Our past events

Natural Capital Summit 2022 came at a crucial time with companies coming under increasing pressure to identify, manage and report on nature-related risks and opportunities. This summit assessed in detail the challenges companies face in reporting on biodiversity, analysed the tools and methodologies available to assist in the process and discuss the regulatory future of this type of reporting. It was a summit not to be missed by any business wishing to stay ahead of impending regulation, streamline their reporting and lead on sustainability.

The increase of climate change-related litigation and activism is becoming a risk which businesses cannot afford to ignore. City & Financial Global’s Climate Litigation and Activism Virtual Summit,  23rd November, provided delegates with a thorough analysis of the key issues and practical guidance on how to effectively mitigate this risk.  

According to data from the London School of Economics, the total number of climate change actions issued globally almost doubled between 2017 and  2020. While climate change-related litigation has historically been  dominated by actions against companies involved in the extraction, refinement and sale of fossil fuels, as well as governments, it is  rapidly extending into other areas. This process is likely to be  accelerated by the recent publication of the UN Intergovernmental Panel on Climate Change’s sixth report, which highlights the increased risks associated with climate change, and may encourage further litigation and activism in all sectors. 

City & Financial Global’s ESG & Climate Regulation in Financial Services on 1st February addressed the huge swathe of new climate regulations being introduced on a  regional, national and supranational level and provided a practical guide to navigating these regulations across jurisdictions. This presents  significant challenges, and opportunities, for banks, asset managers and  insurers.

Whilst there was increasing coordination  among the NGFS and standard setting-bodies, such as the IFRS Foundation,  there was growing concern about regulatory and policy fragmentation, which rapidly became a reality at the individual country level. Such fragmentation could result in undesirable complexity and inconsistency. In a recent IIF-EBF Global Climate Finance Survey of 70 financial institutions, 65% of institutions said that “green” regulatory  market fragmentation was a big source of concern and would have a material impact on the market for sustainable finance. Central banks and regulators are themselves concerned about comparability and consistency  of the evolving supervisory and conduct frameworks with respect to climate risk. Current and emerging sources of fragmentation include  regulation and supervision; taxonomy eligibility and alignment; carbon pricing mechanisms; nature and biodiversity and capital markets.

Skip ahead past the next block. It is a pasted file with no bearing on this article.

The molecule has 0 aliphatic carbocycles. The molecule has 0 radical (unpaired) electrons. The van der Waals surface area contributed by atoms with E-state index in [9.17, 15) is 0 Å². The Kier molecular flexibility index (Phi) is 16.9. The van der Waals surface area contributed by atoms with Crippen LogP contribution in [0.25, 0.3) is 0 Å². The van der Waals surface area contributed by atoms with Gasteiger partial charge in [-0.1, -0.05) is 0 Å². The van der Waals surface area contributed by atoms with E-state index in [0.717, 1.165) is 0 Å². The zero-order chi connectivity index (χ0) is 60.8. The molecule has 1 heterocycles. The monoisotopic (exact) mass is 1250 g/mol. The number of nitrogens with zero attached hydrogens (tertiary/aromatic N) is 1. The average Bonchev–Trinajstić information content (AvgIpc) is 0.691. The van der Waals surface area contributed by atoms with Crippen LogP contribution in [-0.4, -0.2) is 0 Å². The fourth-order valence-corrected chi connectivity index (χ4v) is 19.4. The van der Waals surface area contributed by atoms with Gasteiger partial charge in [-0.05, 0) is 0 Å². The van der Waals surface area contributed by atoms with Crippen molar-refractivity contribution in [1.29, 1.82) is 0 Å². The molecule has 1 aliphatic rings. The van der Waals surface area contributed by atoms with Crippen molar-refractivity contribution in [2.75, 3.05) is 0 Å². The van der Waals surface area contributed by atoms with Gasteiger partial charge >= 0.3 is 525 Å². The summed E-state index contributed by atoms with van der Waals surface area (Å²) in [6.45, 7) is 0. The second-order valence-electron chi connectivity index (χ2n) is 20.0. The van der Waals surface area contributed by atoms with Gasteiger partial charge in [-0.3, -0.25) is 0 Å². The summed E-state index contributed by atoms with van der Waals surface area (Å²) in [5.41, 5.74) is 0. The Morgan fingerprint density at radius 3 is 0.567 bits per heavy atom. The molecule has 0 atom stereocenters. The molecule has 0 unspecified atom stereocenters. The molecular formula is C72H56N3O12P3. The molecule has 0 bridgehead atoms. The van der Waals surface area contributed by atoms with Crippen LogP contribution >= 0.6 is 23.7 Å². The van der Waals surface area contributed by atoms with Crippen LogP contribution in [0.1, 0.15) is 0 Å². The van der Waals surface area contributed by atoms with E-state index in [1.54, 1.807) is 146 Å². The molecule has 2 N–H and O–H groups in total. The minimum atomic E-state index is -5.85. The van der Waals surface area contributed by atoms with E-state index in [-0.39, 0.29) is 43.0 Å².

Just as companies and organisations were getting to grips with implementing TCFD climate change reporting, they now need to factor into plans how to  incorporate nature-based financial disclosures into reporting processes, following the launch of the Taskforce on Nature-Related  Financial Disclosure (TNFD) by UNDP, UNEP FI, WWF and Global Canopy.

The TNFD aims to build on the success of the Task Force on Climate-related  Financial Disclosures (TCFD), which has become instrumental in mainstreaming the issue of climate-related financial risks. The TNFD’s framework will complement the TCFD by giving companies and financial institutions, as well as their investors and stakeholders, a broader picture of their environmental risks.

Last year’s edition of City &  Financial Global’s well established summit on infrastructure policy and investment, which was held on 14th September, came at a particularly interesting point in the market’s development.

To replace the financing gap left by the EIB no longer being able to invest in UK infrastructure  projects, the government launched the UK infrastructure Bank on 17 June. Unlike the EIB, the new infrastructure bank has been designed  specifically to ‘crowd in’ private sector  investment, which the market  has welcomed. The confirmation that £15bn  of green gilts will be issued this year, the proceeds of which will be used for energy transition projects, should also be useful in providing  new funds for the realisation of the government’s national  infrastructure strategy.